These days my reasons for sticking with Serendipity are much more detailed, and also give me a lot of personal satisfaction. Being invited to become a moderator on the forums was a huge acknowledgment of my small contribution to the project.What does Serendipity (or another blogging engine) have to offer (functionality, plugins, bribes) to make you switch your blogging engine?
This is an interesting question, and I don’t think it can be answered in a couple of lines. Let me take a step backwards and talk about some of the trends in the Internet world.
We all know that more and more people are starting to use Internet capable devices, and that the age range of these people is slowly spreading out to encompass everyone from young to old. The reality is that there are many people on this globe who will never use the Internet, but over the next generation this will change, and almost everyone will be forced to use this technology within the workplace. However, despite the mounting pressure within the workplace, I firmly believe that the real driver for Internet growth will come from consumer electronics and media enabled operating systems and their software. We only have to look at Apple’s iLife suite of programs, or MS Vista’s new features including movie maker to realise that its already happening. Walk into any electronics shop and you will see a range of devices that are already Internet capable (pda’s, mobile phones, computers), or that will soon have the capability to be connected via bluetooth to an Internet connected device (camera’s, video camera’s, printers, mp3 players).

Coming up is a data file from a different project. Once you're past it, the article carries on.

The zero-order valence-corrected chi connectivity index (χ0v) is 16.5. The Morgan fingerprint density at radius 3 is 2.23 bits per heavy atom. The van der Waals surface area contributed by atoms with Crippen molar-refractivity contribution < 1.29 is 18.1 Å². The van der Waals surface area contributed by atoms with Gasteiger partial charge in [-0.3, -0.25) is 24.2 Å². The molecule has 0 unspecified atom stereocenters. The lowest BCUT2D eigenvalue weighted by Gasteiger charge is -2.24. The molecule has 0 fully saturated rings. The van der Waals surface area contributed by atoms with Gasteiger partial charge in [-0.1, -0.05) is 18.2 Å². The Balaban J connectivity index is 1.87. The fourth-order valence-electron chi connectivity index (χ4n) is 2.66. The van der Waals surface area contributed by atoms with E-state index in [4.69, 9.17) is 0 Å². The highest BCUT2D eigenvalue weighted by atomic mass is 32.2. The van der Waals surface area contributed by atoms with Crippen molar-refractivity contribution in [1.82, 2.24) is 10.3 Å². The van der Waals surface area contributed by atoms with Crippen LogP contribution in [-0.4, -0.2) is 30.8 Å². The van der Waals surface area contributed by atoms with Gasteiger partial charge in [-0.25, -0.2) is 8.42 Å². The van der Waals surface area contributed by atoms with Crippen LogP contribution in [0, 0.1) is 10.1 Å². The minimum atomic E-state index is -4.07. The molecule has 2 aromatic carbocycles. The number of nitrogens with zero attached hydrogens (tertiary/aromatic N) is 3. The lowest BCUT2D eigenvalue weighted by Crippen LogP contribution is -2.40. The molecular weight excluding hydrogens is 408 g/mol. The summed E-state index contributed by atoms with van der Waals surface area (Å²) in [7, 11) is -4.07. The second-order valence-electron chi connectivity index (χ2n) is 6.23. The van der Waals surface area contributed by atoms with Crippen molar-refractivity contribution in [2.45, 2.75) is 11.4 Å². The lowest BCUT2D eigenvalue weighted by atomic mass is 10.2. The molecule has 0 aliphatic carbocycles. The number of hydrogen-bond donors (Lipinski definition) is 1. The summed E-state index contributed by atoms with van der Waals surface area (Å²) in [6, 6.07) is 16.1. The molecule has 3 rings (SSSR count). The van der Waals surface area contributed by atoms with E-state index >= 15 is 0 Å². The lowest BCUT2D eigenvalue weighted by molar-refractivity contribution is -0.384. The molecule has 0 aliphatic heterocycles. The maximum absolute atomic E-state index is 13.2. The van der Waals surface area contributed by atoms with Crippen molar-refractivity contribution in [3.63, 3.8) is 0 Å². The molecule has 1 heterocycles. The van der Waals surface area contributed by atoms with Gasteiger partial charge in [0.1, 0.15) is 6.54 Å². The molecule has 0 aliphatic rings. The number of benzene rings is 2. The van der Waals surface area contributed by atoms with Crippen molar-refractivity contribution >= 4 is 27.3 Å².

Those who know me, also know that I am a firm believer in the inevitability of the singularity. We are still several years away from this event, but in the meantime, Serendipity as a blog engine is rapidly catching up with progress in the consumer electronics world and might even be considered cutting edge fairly soon. As technology progresses, a users blog will become even more a natural extension of their person rather than just a website. This may not make sense, how can a blog engine do that?
Well, probably the most significant development in the Serendipity suite of features is the new media manager. Uploading images to your blog is a simple exercise in any blog engine, but Serendipity goes a step further and provides an explorer like interface for managing media folders on your webserver. This allows users to create folders that mean something to them, and have complete flexibility to organise their images within this. In addition, all digital cameras save information about the photo taken, called EXIf tags, and Serendipity will read these and display them to the user. Users also have the ability to add notations to their images for even easier management.
I’m particularly excited by the continued progress being made with multilingual settings. This still has a long way to go, but Serendipity really is at the forefront within the industry in providing language support. All of which is done with the inclusion of language files. Other engines hard code the language constants into the script which forces users to adopt English or go through and translate all the script files.